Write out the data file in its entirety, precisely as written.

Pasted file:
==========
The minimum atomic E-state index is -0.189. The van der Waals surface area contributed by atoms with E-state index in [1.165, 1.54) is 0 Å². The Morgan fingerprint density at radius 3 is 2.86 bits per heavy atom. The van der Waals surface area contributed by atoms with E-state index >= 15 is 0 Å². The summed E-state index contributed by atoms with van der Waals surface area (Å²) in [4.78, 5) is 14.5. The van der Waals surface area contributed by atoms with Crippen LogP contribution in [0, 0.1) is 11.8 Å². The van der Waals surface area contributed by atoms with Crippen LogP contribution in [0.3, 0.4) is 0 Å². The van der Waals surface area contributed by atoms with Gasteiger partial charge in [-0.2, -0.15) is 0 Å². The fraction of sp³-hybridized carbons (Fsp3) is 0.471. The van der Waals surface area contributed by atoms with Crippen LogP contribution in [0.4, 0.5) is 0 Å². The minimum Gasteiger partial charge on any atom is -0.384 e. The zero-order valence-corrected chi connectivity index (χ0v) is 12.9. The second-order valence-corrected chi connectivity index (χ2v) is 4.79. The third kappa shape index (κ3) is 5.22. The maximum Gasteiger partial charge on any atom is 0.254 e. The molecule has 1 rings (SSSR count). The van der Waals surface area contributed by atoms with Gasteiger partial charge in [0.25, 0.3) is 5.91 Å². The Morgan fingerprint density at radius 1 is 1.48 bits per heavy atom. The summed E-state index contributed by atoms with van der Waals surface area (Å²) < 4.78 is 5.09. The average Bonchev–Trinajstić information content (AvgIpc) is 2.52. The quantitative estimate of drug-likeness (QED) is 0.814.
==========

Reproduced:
The minimum atomic E-state index is -0.189. The van der Waals surface area contributed by atoms with E-state index in [1.165, 1.54) is 0 Å². The Morgan fingerprint density at radius 3 is 2.86 bits per heavy atom. The van der Waals surface area contributed by atoms with E-state index >= 15 is 0 Å². The summed E-state index contributed by atoms with van der Waals surface area (Å²) in [4.78, 5) is 14.5. The van der Waals surface area contributed by atoms with Crippen LogP contribution in [0, 0.1) is 11.8 Å². The van der Waals surface area contributed by atoms with Crippen LogP contribution in [0.3, 0.4) is 0 Å². The van der Waals surface area contributed by atoms with Gasteiger partial charge in [-0.2, -0.15) is 0 Å². The fraction of sp³-hybridized carbons (Fsp3) is 0.471. The van der Waals surface area contributed by atoms with Crippen LogP contribution in [0.4, 0.5) is 0 Å². The minimum Gasteiger partial charge on any atom is -0.384 e. The zero-order valence-corrected chi connectivity index (χ0v) is 12.9. The second-order valence-corrected chi connectivity index (χ2v) is 4.79. The third kappa shape index (κ3) is 5.22. The maximum Gasteiger partial charge on any atom is 0.254 e. The molecule has 1 rings (SSSR count). The van der Waals surface area contributed by atoms with Gasteiger partial charge in [0.25, 0.3) is 5.91 Å². The Morgan fingerprint density at radius 1 is 1.48 bits per heavy atom. The summed E-state index contributed by atoms with van der Waals surface area (Å²) < 4.78 is 5.09. The average Bonchev–Trinajstić information content (AvgIpc) is 2.52. The quantitative estimate of drug-likeness (QED) is 0.814.